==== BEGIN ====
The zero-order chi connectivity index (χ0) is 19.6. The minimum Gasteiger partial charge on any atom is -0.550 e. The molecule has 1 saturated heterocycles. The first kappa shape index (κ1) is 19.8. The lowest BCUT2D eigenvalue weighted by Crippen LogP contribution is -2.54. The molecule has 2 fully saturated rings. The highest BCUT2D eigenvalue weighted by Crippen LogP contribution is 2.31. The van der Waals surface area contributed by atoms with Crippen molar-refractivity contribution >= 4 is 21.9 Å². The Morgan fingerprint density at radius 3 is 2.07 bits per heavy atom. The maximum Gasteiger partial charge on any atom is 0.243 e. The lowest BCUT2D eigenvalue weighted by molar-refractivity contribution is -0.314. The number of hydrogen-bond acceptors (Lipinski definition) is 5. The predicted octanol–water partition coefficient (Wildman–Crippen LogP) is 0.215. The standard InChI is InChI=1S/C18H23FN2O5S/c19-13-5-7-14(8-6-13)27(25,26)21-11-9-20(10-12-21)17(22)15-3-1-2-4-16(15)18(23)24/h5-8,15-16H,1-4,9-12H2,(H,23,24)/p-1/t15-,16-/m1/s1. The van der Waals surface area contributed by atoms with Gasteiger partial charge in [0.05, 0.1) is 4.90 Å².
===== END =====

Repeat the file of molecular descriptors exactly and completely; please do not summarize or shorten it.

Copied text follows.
The zero-order chi connectivity index (χ0) is 19.6. The minimum Gasteiger partial charge on any atom is -0.550 e. The molecule has 1 saturated heterocycles. The first kappa shape index (κ1) is 19.8. The lowest BCUT2D eigenvalue weighted by Crippen LogP contribution is -2.54. The molecule has 2 fully saturated rings. The highest BCUT2D eigenvalue weighted by Crippen LogP contribution is 2.31. The van der Waals surface area contributed by atoms with Crippen molar-refractivity contribution >= 4 is 21.9 Å². The Morgan fingerprint density at radius 3 is 2.07 bits per heavy atom. The maximum Gasteiger partial charge on any atom is 0.243 e. The lowest BCUT2D eigenvalue weighted by molar-refractivity contribution is -0.314. The number of hydrogen-bond acceptors (Lipinski definition) is 5. The predicted octanol–water partition coefficient (Wildman–Crippen LogP) is 0.215. The standard InChI is InChI=1S/C18H23FN2O5S/c19-13-5-7-14(8-6-13)27(25,26)21-11-9-20(10-12-21)17(22)15-3-1-2-4-16(15)18(23)24/h5-8,15-16H,1-4,9-12H2,(H,23,24)/p-1/t15-,16-/m1/s1. The van der Waals surface area contributed by atoms with Gasteiger partial charge in [0.05, 0.1) is 4.90 Å².